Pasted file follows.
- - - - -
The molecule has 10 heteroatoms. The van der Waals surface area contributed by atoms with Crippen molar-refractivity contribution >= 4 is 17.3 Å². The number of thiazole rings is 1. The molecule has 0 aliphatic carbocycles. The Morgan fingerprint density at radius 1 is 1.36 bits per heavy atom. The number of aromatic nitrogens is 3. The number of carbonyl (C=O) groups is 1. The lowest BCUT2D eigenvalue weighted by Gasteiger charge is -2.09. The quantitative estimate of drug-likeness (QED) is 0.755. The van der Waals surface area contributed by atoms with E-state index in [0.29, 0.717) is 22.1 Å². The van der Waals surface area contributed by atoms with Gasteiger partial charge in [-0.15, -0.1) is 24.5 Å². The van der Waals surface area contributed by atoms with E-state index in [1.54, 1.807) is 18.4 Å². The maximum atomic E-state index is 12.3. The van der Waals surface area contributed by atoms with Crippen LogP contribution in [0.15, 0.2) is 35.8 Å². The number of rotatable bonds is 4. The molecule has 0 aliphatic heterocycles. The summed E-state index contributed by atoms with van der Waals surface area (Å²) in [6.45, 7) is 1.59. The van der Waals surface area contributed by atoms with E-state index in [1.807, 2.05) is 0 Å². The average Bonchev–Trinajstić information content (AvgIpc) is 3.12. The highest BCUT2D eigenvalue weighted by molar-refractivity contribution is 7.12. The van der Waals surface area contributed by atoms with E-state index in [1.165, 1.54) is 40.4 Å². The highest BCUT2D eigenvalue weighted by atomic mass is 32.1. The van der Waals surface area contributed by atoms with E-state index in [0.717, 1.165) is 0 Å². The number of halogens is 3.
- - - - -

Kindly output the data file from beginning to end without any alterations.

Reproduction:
The molecule has 10 heteroatoms. The van der Waals surface area contributed by atoms with Crippen molar-refractivity contribution >= 4 is 17.3 Å². The number of thiazole rings is 1. The molecule has 0 aliphatic carbocycles. The Morgan fingerprint density at radius 1 is 1.36 bits per heavy atom. The number of aromatic nitrogens is 3. The number of carbonyl (C=O) groups is 1. The lowest BCUT2D eigenvalue weighted by Gasteiger charge is -2.09. The quantitative estimate of drug-likeness (QED) is 0.755. The van der Waals surface area contributed by atoms with E-state index in [0.29, 0.717) is 22.1 Å². The van der Waals surface area contributed by atoms with Gasteiger partial charge in [-0.15, -0.1) is 24.5 Å². The van der Waals surface area contributed by atoms with E-state index in [1.54, 1.807) is 18.4 Å². The maximum atomic E-state index is 12.3. The van der Waals surface area contributed by atoms with Crippen LogP contribution in [0.15, 0.2) is 35.8 Å². The number of rotatable bonds is 4. The molecule has 0 aliphatic heterocycles. The summed E-state index contributed by atoms with van der Waals surface area (Å²) in [6.45, 7) is 1.59. The van der Waals surface area contributed by atoms with E-state index in [1.807, 2.05) is 0 Å². The average Bonchev–Trinajstić information content (AvgIpc) is 3.12. The highest BCUT2D eigenvalue weighted by molar-refractivity contribution is 7.12. The van der Waals surface area contributed by atoms with E-state index in [1.165, 1.54) is 40.4 Å². The highest BCUT2D eigenvalue weighted by atomic mass is 32.1. The van der Waals surface area contributed by atoms with E-state index in [0.717, 1.165) is 0 Å². The number of halogens is 3.